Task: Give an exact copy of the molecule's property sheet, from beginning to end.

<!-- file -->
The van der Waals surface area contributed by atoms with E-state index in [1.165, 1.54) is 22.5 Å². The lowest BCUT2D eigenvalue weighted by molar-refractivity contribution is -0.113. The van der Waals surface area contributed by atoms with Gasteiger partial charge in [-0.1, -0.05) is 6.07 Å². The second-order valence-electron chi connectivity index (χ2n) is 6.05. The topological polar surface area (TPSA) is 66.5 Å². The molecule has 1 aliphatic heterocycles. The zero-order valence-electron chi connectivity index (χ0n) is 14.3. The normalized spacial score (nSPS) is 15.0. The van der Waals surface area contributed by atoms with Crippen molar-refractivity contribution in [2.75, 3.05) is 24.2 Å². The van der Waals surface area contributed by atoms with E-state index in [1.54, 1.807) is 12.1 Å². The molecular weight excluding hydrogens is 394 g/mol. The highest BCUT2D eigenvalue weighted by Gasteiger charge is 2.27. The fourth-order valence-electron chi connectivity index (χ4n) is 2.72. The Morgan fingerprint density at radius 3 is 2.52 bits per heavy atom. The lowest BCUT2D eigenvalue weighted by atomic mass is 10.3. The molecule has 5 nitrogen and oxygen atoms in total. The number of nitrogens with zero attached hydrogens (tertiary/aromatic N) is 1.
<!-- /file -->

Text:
The van der Waals surface area contributed by atoms with E-state index in [1.165, 1.54) is 22.5 Å². The lowest BCUT2D eigenvalue weighted by molar-refractivity contribution is -0.113. The van der Waals surface area contributed by atoms with Gasteiger partial charge in [-0.1, -0.05) is 6.07 Å². The second-order valence-electron chi connectivity index (χ2n) is 6.05. The topological polar surface area (TPSA) is 66.5 Å². The molecule has 1 aliphatic heterocycles. The zero-order valence-electron chi connectivity index (χ0n) is 14.3. The normalized spacial score (nSPS) is 15.0. The van der Waals surface area contributed by atoms with Crippen molar-refractivity contribution in [2.75, 3.05) is 24.2 Å². The van der Waals surface area contributed by atoms with E-state index in [1.54, 1.807) is 12.1 Å². The molecular weight excluding hydrogens is 394 g/mol. The highest BCUT2D eigenvalue weighted by Gasteiger charge is 2.27. The fourth-order valence-electron chi connectivity index (χ4n) is 2.72. The Morgan fingerprint density at radius 3 is 2.52 bits per heavy atom. The lowest BCUT2D eigenvalue weighted by atomic mass is 10.3. The molecule has 5 nitrogen and oxygen atoms in total. The number of nitrogens with zero attached hydrogens (tertiary/aromatic N) is 1.